Globally, maternal mortality ratio (MMR) has fallen by almost 50 percent since 1990. Despite this progress, there are still significant inequalities in the quality of care available to mothers and babies worldwide. MMR in low- and middle-income countries is 14 times higher than in high-income regions.
One of the proposed strategies to reduce maternal deaths has been by Obstetric Early Warning Systems (EWS). These systems assign weighted values to few parameters based on their degree of deviation from normal, and define thresholds beyond which mandatory actions must be taken to prevent irreversible morbidity or death. Although EWS are useful in reducing maternal deaths and are widely used in maternal care in the UK and other high-income countries, there is limited use in low- and middle-income countries like Nigeria. This PhD research project aims to introduce and evaluate the use of obstetric early warning systems in Nigerian hospitals.
The research is in three phases:
- Phase one assessed the feasibility of using early warning systems in three purposefully selected health facilities in regions of Nigeria with the highest maternal mortality ratio. Scoping activities undertaken during this phase included observation of maternal monitoring practices, focus group discussions and key informant interviews of midwives and doctors.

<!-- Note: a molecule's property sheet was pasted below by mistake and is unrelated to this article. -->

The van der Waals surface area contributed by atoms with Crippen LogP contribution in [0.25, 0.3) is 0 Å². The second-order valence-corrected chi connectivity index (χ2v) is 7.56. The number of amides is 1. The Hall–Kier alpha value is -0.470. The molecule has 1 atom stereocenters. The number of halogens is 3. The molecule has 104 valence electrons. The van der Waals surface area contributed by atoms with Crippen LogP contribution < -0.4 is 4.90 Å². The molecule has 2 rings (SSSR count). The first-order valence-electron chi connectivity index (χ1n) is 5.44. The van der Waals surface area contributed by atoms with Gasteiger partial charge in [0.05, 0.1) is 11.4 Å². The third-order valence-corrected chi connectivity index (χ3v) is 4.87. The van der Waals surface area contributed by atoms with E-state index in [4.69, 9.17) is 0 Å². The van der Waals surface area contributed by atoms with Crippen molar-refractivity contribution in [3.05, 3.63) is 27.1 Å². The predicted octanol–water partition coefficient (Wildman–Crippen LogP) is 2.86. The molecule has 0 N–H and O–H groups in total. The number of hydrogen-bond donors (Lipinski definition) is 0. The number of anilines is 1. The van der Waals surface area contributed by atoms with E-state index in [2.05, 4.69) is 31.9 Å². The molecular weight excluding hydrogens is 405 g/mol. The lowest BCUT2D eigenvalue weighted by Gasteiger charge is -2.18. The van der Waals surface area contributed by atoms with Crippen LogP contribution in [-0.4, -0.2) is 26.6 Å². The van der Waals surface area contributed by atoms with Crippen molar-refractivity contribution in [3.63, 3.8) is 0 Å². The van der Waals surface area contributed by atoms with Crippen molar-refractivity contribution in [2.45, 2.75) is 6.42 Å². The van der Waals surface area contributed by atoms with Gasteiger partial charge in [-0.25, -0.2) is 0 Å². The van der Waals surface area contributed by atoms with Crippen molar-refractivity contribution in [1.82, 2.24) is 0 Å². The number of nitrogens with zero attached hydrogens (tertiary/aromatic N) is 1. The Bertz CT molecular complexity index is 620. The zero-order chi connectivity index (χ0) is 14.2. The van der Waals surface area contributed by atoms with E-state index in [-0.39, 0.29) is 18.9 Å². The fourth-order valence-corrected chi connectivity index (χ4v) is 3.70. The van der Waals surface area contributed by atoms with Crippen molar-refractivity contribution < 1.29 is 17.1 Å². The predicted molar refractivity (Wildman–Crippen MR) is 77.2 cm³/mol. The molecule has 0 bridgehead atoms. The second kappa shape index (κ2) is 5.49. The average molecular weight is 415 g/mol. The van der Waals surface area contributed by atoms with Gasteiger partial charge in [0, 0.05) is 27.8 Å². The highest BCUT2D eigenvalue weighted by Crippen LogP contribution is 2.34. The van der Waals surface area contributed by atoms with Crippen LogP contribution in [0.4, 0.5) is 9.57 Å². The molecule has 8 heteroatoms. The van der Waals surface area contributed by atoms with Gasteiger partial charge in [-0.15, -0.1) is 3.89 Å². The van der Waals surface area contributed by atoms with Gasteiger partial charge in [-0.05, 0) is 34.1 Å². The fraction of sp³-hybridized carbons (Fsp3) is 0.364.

- Phase two covers design and validation of an obstetric early warning chart for use in resource limited settings based on well-established statistical methods. Secondary data consisting of 2440 maternal deaths and near-misses prospectively collected in a country-wide cross-sectional study of 42 tertiary facilities in Nigeria has been secured for this phase.
- Finally, the designed obstetric early warning chart will be implemented in a quasi-experimental study involving three tertiary facilities in northern Nigeria (phase 3). Effectiveness in reducing adverse maternal outcomes and perceived usefulness among healthcare professionals will be assessed using mixed methodology (quantitative and qualitative methods, respectively).